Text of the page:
2. The charitable organization must provide you (the donor) with a written acknowledgement within thirty days of the sale, specifically stating the net amount they received for selling your donated car.
     
  3. As an example, let’s say you make a car donation to a non-profit charity, and the fair market value of that car is $5,000. The charity then sells the car without “significant use” or “material improvement”, for a total sale price of $2,500. Your deduction is limited to $2,500, not the $5,000 fair market value.

This is substantially different than earlier years when you could deduct the entire estimated fair market value instead of the amount that the car donation actually raised for the charity.

Another caveat is that many non-profit organizations use a third-party administrative service to handle the pick-up and auction sale or your car donation. The resulting administrative fees are often 20% or more of what the car sells for at auction.

Your tax deduction is correspondingly lowered by the amount of third-party fees because the net amount the charity receives has been reduced. In the example above, your car donation deduction would be reduced from $2,500 to $2,000.

There are a few exceptions to these car donation tax deduction rules of thumb that are recognized by the IRS.

Car Donations: Significant Use & Material Improvements

If the charity significantly uses or materially improves the vehicle, they must certify that in the form of an acknowledgement to the donor (within 30 days of the contribution).

In the case of significant use or material improvement, the donor may usually deduct the vehicle’s market value ($4,000 in the example above).

To be considered “significant use”:

  1. An organization must use the vehicle to substantially further its regularly conducted activities.
     
  2. The recipient organization’s use of the vehicle:
  • must not be insignificant
  • must not be intended at the time of the donation

Significance also depends on the frequency and duration of use by the non-profit organization.
“Material improvement” includes major repairs or other improvements that significantly increase the vehicle’s value.

Cleaning the vehicle, minor repairs, and routine maintenance are not material improvements.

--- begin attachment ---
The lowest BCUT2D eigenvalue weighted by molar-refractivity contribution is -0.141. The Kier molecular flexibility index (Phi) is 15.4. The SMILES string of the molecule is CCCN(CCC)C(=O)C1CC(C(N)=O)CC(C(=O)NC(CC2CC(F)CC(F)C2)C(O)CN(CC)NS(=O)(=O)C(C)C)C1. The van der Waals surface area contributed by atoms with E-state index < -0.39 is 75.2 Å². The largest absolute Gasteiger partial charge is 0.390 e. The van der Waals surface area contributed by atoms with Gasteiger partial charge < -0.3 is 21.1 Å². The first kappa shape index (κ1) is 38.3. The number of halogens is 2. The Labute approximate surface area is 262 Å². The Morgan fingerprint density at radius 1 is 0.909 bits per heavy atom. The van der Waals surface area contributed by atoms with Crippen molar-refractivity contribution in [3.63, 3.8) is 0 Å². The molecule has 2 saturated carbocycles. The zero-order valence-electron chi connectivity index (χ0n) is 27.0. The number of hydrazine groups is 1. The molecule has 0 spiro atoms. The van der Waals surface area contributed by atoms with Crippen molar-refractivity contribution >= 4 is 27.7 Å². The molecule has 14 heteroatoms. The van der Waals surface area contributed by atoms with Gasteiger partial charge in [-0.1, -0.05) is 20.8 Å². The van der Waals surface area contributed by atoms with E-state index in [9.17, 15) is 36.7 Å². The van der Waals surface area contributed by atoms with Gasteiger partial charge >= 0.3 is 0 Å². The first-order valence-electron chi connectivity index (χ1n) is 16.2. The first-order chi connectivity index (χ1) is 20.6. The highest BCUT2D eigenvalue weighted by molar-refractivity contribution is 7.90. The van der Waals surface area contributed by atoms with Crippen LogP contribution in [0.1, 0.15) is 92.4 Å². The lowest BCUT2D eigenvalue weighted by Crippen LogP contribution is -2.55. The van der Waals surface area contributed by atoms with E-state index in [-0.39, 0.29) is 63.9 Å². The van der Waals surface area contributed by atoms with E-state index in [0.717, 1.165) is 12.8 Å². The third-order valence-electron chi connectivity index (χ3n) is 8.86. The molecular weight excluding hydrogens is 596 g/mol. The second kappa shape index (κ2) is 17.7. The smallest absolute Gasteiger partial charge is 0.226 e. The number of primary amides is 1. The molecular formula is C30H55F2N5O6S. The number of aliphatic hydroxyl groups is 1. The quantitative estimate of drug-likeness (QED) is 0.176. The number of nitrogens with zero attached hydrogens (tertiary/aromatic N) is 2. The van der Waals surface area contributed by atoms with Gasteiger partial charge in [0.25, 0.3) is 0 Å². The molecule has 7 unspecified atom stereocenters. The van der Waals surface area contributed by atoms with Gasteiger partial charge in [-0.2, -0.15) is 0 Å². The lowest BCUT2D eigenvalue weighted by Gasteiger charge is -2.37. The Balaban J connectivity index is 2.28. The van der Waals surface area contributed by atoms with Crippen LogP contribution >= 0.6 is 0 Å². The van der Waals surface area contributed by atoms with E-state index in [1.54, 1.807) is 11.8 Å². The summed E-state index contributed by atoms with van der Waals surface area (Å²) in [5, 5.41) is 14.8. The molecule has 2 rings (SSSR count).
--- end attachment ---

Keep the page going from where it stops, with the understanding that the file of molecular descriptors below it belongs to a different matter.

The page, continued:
Make sure you don’t get misled by a car donation sales pitch claiming higher tax deductions than the IRS allows.

See IRS Publication 561, Determining the Value of Donated Property ( PDF 101K)

Fundraising Ideas

Car Donation

Categories
Fundraising Ideas

Six Fundraising Ideas For 2006

Need a new way to pump up this year’s fundraisers at your nonprofit? These six fundraising ideas will definitely maximize your results.

  • Auction off premium event seating
  • Grab Google Grants for publicity
  • Leverage eBay for donations
  • Swell your revenue stream with credit
  • Multiply donations with upfront requests
  • Explode your results by going OTT

Heard about the Minneapolis church that auctioned off their three front pews for the Christmas Eve service as part of their school fundraiser? The bids topped $6,000 or $1,000 a pew. Not bad for something that went for free most other places. Just imagine what you can get for the premium seats at your own events.

Are you hip to Google Grants? The world’s favorite search engine provides free advertising for registered 501c nonprofit groups. The Google Grants program is like Google’s pay-per-click AdWords program without having to pay for the clicks.  To be eligible, groups must have a website, non-profit 501(c)(3) status and not be religious or political in nature. Google picks new grantees every quarter. To apply for Google’s free advertising program, fill out an online application at https://google-for-nonprofits.appspot.com/application

Got eBay? Not in your fund raising plan? Then go to the world’s largest market place and sign up your nonprofit group for online donations. eBay Giving Works puts the power of the eBay Marketplace to work for nonprofit organizations. Anyone can sell items on eBay and donate part or the entire final sale price to your nonprofit organization. Donations from the sales of eBay Giving Works items will be collected and distributed to you, and tax receipts will be issued to the seller on your behalf. Find out more at http://givingworks.ebay.com/nonprofit/

Did you know credit is better than cash? Not only are people more likely to honor a pledge backed by a credit card than an ordinary phone pledge (100% to 70%), they are also much more willing to give more if you split the amount into smaller monthly pledges. Instead of asking for a $100 donation, ask for $10 a month. Make sure you set it up as a recurring billing where you can bill the monthly amount for periods up to 36 months. Find the monthly sweet spot of your donor base and explode your donations on autopilot.

Shy about asking directly for money? A small Illinois nonprofit held a fundraising dinner for their supporters and raised $6,000. They prominently placed a big donation jar at the registration table and raised an extra $18,000. Don’t be shy about asking for help and don’t be shy about making it as easy as possible for supporters to give financial support at any event. Just be upfront about your needs and give them high visibility.

Know the secret of OTT? Over the top is what you want your fundraising event to be, the must attend occasion topping the social calendar. Pull out all the stops to add glitz and glamour. Be sure to provide multiple attractions that encourage participants to join in the fun (and open their wallets) wherever possible. Silent auctions, live auctions, raffles, door prizes, entertainment, sponsorships, celebrity presenters, and glamorous settings work wonders by boosting turnout through free publicity and word of mouth. By going “over the top” with your fundraising event, you’ll magnify your donations mightily.

Put these fundraising ideas to work for your nonprofit group and make 2006 your best year ever.

Fundraising Ideas

2006 Fundraising Ideas